Electric Assisted Vehicles Limited (EAV), the Oxfordshire-based micro-mobility manufacturer, has been chosen for a unique engineering and operations project, working with the City of Aberdeen in Scotland. Supported by investment from the European Union and the Scottish Government and managed by the German Aerospace Center (DLR), the project brings together a range of impressive partners including DPD Group, H2Range (an affiliate of DLR), Unicorn Energy, Energy Expo and Brussels University. The programme aims to validate the use of hydrogen fuel cells for sustainable last mile deliveries and clean, healthy and liveable cities.
“The use of hydrogen fuel cells in the last or even mid-mile scenario is a very interesting proposition,” comments Adam Barmby, CEO and Founder of EAV. “Within EAV we observe the development of the rapidly growing Electric Vehicle market daily. Apart from our concerns over the weight of the increasing number of battery powered vehicles, we keep questioning where all these batteries are going to come from? It’s a known fact that the raw materials for battery production are in short supply, which is why EAV focuses on weight reduction, so we use less energy and therefore require less batteries. To take this process even further, we’ve wanted to develop a hydrogen fuel cell option which requires a vehicle to have even less batteries as the electricity comes from the hydrogen reaction which is about as environmentally-friendly as you can get.”
The Interreg NWE’s Fuel Cell Cargo Pedelecs Project – or FCCP as it’s known, aims to validate the use of hydrogen fuel cell last mile delivery vehicles in seven cities across Europe over 12 months from Q3 2021. Aberdeen, Stuttgart, Luxembourg and Munich are four of the seven cities in which 36 vehicles will be deployed as part of the validation process.
“We’re really excited to be working with the City of Aberdeen as a key part of this validation exercise,” says Leo Bethell, Head of Partnerships at EAV. “Every town and city across the globe must now look at significantly reducing emissions and providing a cleaner, safer environment for its inhabitants. The COVID pandemic has actually advanced a number of projects to reduce vehicle traffic and reinforce the need for cleaner and safer cities and smaller, lighter urban commercial goods delivery vehicles are vital to that change. This is a technically advanced project and it’s coming to a city which has been at the forefront of advanced engineering in Scotland for the last hundred or so years. We’re pleased to be at the cutting edge of hydrogen fuel cell urban vehicle deployment in the UK.”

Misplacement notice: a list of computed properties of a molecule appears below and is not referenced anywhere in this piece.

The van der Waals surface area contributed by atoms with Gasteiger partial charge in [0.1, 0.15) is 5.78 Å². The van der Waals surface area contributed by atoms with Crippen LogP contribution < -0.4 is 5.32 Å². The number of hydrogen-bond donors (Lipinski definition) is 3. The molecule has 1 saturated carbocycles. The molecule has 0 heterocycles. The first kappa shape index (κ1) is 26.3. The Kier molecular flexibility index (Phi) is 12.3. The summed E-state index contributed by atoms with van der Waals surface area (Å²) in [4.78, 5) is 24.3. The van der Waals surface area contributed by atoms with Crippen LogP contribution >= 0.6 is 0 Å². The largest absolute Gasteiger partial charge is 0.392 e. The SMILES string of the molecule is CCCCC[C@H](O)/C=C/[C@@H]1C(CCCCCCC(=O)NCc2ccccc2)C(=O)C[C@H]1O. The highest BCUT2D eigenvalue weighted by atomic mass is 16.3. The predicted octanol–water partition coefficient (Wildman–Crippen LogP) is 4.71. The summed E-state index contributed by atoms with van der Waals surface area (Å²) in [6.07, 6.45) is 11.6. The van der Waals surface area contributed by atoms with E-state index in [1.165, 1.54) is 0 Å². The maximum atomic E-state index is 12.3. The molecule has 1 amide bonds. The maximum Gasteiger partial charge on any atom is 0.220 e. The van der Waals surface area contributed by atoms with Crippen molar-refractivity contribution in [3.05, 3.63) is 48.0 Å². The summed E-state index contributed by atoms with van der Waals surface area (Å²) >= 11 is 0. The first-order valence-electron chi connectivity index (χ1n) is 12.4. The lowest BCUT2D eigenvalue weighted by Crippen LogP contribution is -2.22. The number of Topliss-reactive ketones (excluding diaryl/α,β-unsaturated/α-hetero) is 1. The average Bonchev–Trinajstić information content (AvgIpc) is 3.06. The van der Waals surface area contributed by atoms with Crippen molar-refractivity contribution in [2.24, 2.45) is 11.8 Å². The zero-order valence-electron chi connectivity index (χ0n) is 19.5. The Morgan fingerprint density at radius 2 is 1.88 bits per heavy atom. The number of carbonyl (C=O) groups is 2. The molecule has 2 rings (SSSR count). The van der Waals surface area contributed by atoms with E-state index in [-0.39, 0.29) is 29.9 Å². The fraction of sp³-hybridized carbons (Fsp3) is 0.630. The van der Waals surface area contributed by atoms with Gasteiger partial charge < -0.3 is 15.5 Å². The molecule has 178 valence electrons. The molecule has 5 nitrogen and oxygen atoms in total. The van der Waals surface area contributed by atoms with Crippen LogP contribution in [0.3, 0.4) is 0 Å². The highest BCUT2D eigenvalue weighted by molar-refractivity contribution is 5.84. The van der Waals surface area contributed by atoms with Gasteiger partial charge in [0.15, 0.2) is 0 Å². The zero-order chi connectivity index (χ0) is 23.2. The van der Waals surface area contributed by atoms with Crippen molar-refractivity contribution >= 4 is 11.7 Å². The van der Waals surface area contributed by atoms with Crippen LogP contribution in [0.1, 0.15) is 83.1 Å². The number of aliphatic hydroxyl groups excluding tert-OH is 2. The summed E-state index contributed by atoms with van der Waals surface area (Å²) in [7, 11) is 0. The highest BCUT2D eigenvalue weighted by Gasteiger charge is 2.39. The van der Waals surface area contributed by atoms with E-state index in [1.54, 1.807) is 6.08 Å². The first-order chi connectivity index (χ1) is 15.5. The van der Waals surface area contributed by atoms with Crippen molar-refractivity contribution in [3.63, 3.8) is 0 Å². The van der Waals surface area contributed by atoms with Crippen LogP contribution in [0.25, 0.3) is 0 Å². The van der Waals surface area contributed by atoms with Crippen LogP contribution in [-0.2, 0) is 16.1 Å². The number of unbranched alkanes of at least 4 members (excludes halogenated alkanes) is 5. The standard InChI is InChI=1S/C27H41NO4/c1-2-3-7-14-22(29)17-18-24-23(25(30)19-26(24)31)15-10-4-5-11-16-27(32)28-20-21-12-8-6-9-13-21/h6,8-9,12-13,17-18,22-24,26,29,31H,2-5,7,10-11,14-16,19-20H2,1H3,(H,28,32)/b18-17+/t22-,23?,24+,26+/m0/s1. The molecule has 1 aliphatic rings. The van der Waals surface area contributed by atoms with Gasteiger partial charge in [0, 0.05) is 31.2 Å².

EAV will use their well-established 2Cubed vehicle platform with its patented “Cloudframe” chassis, which is now on its third year of development, to run the fuel cell system. The 2Cubed has already been successfully tested and is now operated by many household-name delivery businesses across Europe. With the addition of the hydrogen fuel cell technology, it’s hoped to further validate an already highly efficient urban lightweight vehicle with an option for hydrogen fuel opening-up many other possibilities for EAV.
“We’re obsessed with weight at EAV because that’s where energy is used and also wasted.” continues Adam Barmby. “If we’re powered by hydrogen, we can look at the use of these vehicles and seriously consider them completely replacing vans in all towns and cities worldwide. Rapid refuelling and deployment, capable of increased loads with better operating efficiency than any current EV or combustion engine van at a significantly lower cost with no tailpipe emissions or tyre or brake particulate pollution. Lightweight means less damage to city roads and pavements meaning savings for City Councils and an altogether safer and more pleasant place to live and work. EAV have a complete Transport Futures programme to revolutionise the urban environment and the hydrogen-powered ‘H2EAV’ is the next step towards a simply better future.”